Snacks are extremely important for any shift, but with night shift can play a vital role in improving the experience. Granola bars, protein bars, chicken noodle soup and fruit gummies were all things that we found impressionable! Also, apples, grapes or other small fruits are handy to have around! Getting a good amount of fructose in the system is important to get that healthy, natural boost of energy.
Fitbits (Or Other Fitness Trackers)
I found one thing that kept me particularly engaged in completing shifts was using a Fitbit. It was almost a fun game to keep track of your steps and see if you can beat yourself the next night, or if you could beat the amount of stairs you climbed, etc. One other thing that was fun to watch (if you have never used one before) was to watch your heart rate and track that throughout the night.
If you’re interested in a Fitbit or fitness tracker, here are some options:
Good Habits to Survive Night Shift
Take A Walk
Going for a walk, even just 5-10 minutes, can be beneficial in stimulating senses helping keep you awake and alert. It can also help to just give your mind a break from the stress of the floor and allow for you to relax and recuperate yourself. Visit a friend on another floor or that works in a different department and take a snack break!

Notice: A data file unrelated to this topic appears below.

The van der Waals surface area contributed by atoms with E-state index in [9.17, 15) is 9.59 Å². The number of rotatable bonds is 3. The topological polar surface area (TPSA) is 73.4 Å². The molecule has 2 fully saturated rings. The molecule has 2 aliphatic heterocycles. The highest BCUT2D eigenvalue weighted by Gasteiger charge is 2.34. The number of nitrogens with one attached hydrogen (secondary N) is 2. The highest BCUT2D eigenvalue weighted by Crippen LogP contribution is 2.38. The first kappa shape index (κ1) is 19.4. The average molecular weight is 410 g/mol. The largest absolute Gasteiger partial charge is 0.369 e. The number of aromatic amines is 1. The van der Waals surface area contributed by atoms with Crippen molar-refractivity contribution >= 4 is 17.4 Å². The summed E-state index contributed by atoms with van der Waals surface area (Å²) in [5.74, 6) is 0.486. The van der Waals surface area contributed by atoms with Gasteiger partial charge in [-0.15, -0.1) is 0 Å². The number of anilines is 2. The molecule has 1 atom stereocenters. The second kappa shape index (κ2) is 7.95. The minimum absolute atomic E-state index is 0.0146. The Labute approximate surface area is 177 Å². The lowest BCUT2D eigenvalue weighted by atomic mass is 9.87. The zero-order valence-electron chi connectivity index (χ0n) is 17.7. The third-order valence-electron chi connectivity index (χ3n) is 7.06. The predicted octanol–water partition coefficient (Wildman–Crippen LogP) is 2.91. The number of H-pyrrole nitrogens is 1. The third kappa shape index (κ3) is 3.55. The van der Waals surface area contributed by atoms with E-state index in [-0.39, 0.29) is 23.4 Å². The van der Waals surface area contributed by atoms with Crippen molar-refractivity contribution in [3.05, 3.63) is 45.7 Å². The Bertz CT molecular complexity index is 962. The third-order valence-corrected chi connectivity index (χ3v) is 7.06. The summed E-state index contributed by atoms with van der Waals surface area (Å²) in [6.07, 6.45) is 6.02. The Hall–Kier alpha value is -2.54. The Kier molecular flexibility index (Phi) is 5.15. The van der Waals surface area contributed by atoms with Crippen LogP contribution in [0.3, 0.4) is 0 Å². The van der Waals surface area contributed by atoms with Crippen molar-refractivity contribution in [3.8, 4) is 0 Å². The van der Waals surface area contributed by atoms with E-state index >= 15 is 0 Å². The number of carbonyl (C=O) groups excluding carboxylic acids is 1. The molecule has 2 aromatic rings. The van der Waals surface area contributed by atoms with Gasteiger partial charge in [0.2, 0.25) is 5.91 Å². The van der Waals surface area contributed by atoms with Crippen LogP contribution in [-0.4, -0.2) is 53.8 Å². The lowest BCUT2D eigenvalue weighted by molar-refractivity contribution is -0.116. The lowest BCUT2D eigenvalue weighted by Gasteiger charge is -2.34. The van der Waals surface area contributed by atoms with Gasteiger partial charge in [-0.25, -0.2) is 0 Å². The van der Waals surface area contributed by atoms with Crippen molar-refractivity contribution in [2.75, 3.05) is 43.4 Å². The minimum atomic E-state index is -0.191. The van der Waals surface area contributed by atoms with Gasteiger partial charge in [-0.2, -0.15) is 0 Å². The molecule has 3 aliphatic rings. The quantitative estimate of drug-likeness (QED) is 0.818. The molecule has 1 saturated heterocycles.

Go the Extra Mile for Patients!
As nurses we innately try our best to go the extra mile for our patients every shift, but in reality sometimes it can be difficult to get done every single little thing we have to do. If you have extra time on night shift maybe do something you wouldn’t normally do for your patients. I couldn’t give you super specific examples because generally hospitals differ from each other in what they expect from their staff, but in whichever way you can, try to go above and beyond.
Help Your Coworkers
Perhaps you’re having an uneventful, undramatic night… but I can almost guarantee there is someone else on your floor that isn’t having as good of a time. Help them out! Helping coworkers isn’t only beneficial for working relations, but can help give you stuff to do to stay awake all night!
If you are all caught up on responsibilities, feel free to open some books or pull up online modules and get homework done. Even extra studying can be helpful, not only for school, but for getting through the night as well!